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Friday, July 31, 2015

TO ALI HAMSA, IGP, PEGAWAI2 KERAJAAN ETC : JUST SOME EXPLANATORY NOTES - ACCESSORY TO A CRIME, AIDING AND ABETTING A CRIME

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1.  ACCESSORY TO A CRIME

Aiding or contributing in a secondary way or assisting in or contributing to as a subordinate.

In Criminal Law, contributing to or aiding in the commission of a crime. One who, without being present at the commission of an offense, becomes guilty of such offense, not as a chief actor, but as a participant, as by command, advice, instigation, or concealment; either before or after the fact or commission.

One who aids, abets, commands, or counsels another in the commission of a crime.

In common law, an accessory could not be found guilty unless the actual perpetrator was convicted. In most jurisdictions today, however, an accessory can be convicted even if the principal actor is not arrested or is acquitted. 

The prosecution must establish that the accessory in some way instigated, furthered, or concealed the crime. 

An accessory must knowingly promote or contribute to the crime. In other words, she or he must aid or encourage the offense deliberately, not accidentally.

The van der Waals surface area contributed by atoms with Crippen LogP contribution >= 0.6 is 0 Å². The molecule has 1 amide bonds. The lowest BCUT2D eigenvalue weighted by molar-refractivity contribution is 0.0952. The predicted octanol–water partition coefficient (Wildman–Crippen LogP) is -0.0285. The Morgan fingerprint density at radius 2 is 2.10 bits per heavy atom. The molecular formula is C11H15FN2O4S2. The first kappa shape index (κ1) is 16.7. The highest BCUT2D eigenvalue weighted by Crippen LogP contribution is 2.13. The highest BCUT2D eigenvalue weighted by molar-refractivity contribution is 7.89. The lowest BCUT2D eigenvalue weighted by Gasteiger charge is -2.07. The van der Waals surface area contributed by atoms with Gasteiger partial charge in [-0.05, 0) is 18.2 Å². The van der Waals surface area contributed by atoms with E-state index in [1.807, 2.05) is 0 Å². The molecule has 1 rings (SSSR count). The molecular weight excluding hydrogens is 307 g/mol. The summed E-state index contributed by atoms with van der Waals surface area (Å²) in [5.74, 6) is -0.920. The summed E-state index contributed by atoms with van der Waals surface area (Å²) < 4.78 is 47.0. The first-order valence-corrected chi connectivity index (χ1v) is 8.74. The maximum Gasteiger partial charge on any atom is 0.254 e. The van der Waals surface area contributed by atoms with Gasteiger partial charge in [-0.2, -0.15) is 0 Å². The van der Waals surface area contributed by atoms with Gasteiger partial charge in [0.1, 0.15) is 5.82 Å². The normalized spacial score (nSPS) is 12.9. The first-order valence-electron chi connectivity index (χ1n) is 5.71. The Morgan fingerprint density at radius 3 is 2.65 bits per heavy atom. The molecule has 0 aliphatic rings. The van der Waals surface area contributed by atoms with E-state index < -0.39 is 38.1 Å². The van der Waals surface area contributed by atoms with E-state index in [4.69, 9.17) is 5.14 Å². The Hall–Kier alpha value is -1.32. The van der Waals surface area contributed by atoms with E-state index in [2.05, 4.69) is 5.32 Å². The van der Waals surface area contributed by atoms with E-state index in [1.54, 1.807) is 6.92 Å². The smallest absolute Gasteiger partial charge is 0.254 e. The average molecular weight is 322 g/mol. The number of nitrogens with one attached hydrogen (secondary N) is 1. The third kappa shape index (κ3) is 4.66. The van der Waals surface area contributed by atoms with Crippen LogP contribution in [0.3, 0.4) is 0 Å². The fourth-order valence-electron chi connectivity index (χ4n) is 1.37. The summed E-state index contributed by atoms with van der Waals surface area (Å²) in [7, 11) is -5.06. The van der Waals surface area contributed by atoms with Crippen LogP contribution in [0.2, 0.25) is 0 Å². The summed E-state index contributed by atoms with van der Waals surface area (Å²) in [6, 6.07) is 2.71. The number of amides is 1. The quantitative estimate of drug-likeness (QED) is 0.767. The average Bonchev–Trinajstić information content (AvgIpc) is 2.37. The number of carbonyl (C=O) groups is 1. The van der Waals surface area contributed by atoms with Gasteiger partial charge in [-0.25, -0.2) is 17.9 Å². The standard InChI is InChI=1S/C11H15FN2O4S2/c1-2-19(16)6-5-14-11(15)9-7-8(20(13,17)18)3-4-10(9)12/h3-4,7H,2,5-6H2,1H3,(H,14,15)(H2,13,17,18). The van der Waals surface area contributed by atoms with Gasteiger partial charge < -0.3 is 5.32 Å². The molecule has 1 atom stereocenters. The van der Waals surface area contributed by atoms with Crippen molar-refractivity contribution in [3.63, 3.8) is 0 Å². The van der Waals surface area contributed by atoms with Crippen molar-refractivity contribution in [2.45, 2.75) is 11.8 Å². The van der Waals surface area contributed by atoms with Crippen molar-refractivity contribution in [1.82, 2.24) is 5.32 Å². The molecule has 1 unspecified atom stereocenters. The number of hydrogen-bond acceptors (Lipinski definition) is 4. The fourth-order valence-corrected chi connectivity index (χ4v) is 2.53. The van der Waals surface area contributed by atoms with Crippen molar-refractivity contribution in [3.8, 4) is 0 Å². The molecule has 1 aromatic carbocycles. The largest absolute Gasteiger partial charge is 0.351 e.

2.  AIDING AND ABETTING A CRIME

Aiding and abetting is a legal doctrine related to the guilt of someone who aids or abets in the commission of a crime. It exists in a number of different countries and generally allows a court to pronounce someone guilty for aiding and abetting in a crime even if they are not the principal offender.
 
A person who aids or abets in the commission of a crime is treated the same as a principal offender under the criminal law. 

Every one is a party to an offence who
 
(a) actually commits it;

(b) does or omits to do anything for the purpose of aiding any person to commit it; or

(c) abets any person in committing it.

To show that an accused aided or abetted in the commission of a crime, the PROSECUTION does not need to prove the guilt of a specific principal offender.

The PROSECUTION must show something more than mere presence to prove the act of aiding or abetting.

Presence in the commission of a crime might be evidence of aiding and abetting if the accused had prior knowledge of the crime, or if the accused had legal duty or control over the principal offender. 

For example, the owner of a car who lets another person drive dangerously without taking steps to prevent it may be guilty because of their control over the driver's use of the vehicle.

The PROSECUTION need only show that the accused had prior knowledge that "an offence of the type committed was planned", but it is not necessary that the accused desired the result or had the motive of assisting the crime. Intention to assist the crime is sufficient.

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